The study, which took place earlier this year, investigated how an argon-helium process gas affected spatter formation and process stability during laser powder bed fusion (LPBF) printing of titanium lattice structures. The novel gas reportedly decreased spatter emissions by 35 percent and therefore has the potential to considerably reduce the risk of manufacturing defective parts.
The study is part of a joint development program between the two companies to improve the quality and production of advanced thin medical devices made from the titanium alloy, Ti64.
“The ability to print reliability repeatable products is key to improving product qualification, which is crucial for the medical industry,” said Sophie Dubiez-Le Goff, Expert Powder Metallurgy for Additive Manufacturing at Linde. “Additionally, from a commercial perspective, printing time is the greatest single cost element in additive manufacturing, but this can be sped up for thin parts by using just the right atmospheric gas mixture.
“Linde’s novel argon-helium mix has been developed to do just that and is a major step forward in the manufacture of titanium medical devices.”
Linde and Medlab’s ongoing partnership
Linde and 3D Medlab first came together last year to research optimizing atmospheric conditions within the 3D printing process. The companies embarked upon a research project involving a series of atmospheric trials with the aim of developing a smoother and cleaner method of recycling gases during production.
The ultimate goal of the partnership is to create enhanced products for the medical sector, such as latticed orthopedic components that can better assimilate into a patient’s own bone and tissue structure.
Linde Group is known for its ADDvance O2 precision analysis technology, which aids metal 3D additive manufacturers to more accurately control the oxygen and humidity levels within a printer’s chamber. The company released an updated ADDvance powder cabinet for metal materials in 2018, designed to retain the quality of metal powders used during 3D printing.
Testing the argon-helium process gas
The LPBF 3D printing process facilitates the production of complex latticed structures, such as intricate medical implants, and utilizes a laser to melt consecutive layers of metal powder to form a solid part. The process is subject to a number of parameters that affect the melting behavior of the metal powder, which can in turn impact part quality and the speed of the printing process.
Porosity and surface quality are key factors in the mechanical properties of highly intricate 3D printed parts. From a medical device perspective, these elements can ensure the finished product is as close to the original design as possible while also reducing the amount of metal powder released into the human body from an implant.
In order to improve these aspects within the LPBF printing process for thin medical devices, Linde and 3D Medlab conducted several atmospheric tests with their novel argon-helium process gas.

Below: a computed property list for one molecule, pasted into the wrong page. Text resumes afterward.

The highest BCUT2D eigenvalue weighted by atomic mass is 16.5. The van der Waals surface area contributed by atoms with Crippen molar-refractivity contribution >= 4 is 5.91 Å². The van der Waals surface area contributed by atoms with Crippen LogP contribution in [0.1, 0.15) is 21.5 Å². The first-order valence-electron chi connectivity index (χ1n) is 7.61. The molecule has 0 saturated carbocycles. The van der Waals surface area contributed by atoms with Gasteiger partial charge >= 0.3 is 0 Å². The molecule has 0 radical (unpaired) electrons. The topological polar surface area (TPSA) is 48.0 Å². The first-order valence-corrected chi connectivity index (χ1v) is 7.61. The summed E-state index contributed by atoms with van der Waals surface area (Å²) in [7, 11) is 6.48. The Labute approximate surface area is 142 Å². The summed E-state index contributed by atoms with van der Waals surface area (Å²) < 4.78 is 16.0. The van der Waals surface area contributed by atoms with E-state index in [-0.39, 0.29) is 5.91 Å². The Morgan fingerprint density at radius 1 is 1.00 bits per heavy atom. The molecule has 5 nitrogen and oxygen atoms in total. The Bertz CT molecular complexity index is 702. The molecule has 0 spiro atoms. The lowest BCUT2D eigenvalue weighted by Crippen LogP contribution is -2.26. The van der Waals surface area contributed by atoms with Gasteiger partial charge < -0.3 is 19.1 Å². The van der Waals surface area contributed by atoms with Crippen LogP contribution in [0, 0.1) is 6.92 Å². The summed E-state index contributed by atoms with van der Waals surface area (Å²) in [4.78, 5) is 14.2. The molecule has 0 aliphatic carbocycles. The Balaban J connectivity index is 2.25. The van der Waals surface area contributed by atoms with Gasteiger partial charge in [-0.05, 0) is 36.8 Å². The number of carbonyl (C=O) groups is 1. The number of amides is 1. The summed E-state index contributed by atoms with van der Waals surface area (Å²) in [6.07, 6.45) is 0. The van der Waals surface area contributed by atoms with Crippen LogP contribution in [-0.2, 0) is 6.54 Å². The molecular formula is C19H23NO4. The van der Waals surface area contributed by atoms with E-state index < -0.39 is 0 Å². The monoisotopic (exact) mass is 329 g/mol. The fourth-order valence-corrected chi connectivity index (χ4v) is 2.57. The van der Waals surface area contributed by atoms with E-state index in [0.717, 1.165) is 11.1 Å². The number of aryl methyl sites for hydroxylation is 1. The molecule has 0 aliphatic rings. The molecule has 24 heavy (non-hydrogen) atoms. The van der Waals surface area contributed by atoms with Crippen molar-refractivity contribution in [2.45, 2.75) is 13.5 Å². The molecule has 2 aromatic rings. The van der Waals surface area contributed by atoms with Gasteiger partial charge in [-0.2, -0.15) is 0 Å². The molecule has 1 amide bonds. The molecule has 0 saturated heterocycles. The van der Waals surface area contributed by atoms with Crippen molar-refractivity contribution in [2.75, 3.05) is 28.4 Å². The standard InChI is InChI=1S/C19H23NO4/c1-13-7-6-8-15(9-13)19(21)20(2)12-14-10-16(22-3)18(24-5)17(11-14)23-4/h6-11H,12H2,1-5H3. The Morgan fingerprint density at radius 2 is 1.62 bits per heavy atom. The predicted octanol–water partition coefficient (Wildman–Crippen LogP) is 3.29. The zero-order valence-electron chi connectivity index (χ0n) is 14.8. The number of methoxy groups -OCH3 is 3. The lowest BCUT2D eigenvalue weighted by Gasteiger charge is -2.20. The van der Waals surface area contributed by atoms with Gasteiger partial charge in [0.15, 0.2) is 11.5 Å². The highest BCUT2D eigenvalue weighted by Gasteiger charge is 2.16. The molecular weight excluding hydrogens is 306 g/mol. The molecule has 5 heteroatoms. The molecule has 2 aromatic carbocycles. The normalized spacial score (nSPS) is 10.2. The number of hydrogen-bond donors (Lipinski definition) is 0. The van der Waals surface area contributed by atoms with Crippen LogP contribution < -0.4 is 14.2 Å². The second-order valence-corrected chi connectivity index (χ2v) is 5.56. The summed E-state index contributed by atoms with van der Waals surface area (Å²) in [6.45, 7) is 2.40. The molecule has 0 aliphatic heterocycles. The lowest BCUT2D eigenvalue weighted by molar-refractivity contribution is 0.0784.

“Porosity is the first criteria we look at in terms of defining the quality of an additive manufactured medical device,” said Gael Volpi, Head of Additive Manufacturing at Marle Group, of which 3D Medlab is a part. “The results of our joint atmospheric gas study with Linde shows that the right balance of helium to argon in the process gas mixture – and ease of implementation – can make all the difference to both quality of output and productivity.”
Another critical element that can affect both overall part quality and printing speed is the inert gas within a machine’s print chamber. The partners’ study primarily sought to evaluate the ideal gas mixture that would optimize both of these outcomes.
First, they tested the effects of using argon alone within the print chamber during the printing of Ti64 parts. This led to a significant amount of spatter – molten metal particles caused by the laser – being splashed against adjacent parts being printed. Spatter on highly intricate parts can result in less fine quality of part threads and therefore reduce overall part quality. Using pure argon also resulted in porosity levels within the printed parts that could be “significantly improved” according to the engineers.
In light of this, the companies then tested Linde’s unique argon-helium gas mixture, using process monitoring and tomography images to identify the effects of the gas on the printed parts. The engineers observed spatter emission was considerably reduced when using the argon-helium gas compared to using argon alone.
The test results revealed that the argon-helium mixture decreased spatter emissions by 35 percent and in turn, reduced the risk of manufacturing defective parts while improving surface quality and part repeatability.
“Higher productivity was not reached at the expense of quality,” said Goff. “On the contrary, thanks to the new process gas mixture being so effective in reducing porosity content by 70 percent – according to microtomography analyses – compression properties remained comparable to parts processed with argon only.”
In addition to their current partnership focused on Ti64 lattice structures, the companies are reportedly planning to continue working together in the future to optimize the atmospheric printing conditions for materials such as nickel-titanium, which has great potential for manufacturing 3D printed surgical products such as next-generation stents.
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Featured image shows the spatter formation using Linde’s novel argon-helium gas mixture in the print chamber. Image via Linde Group.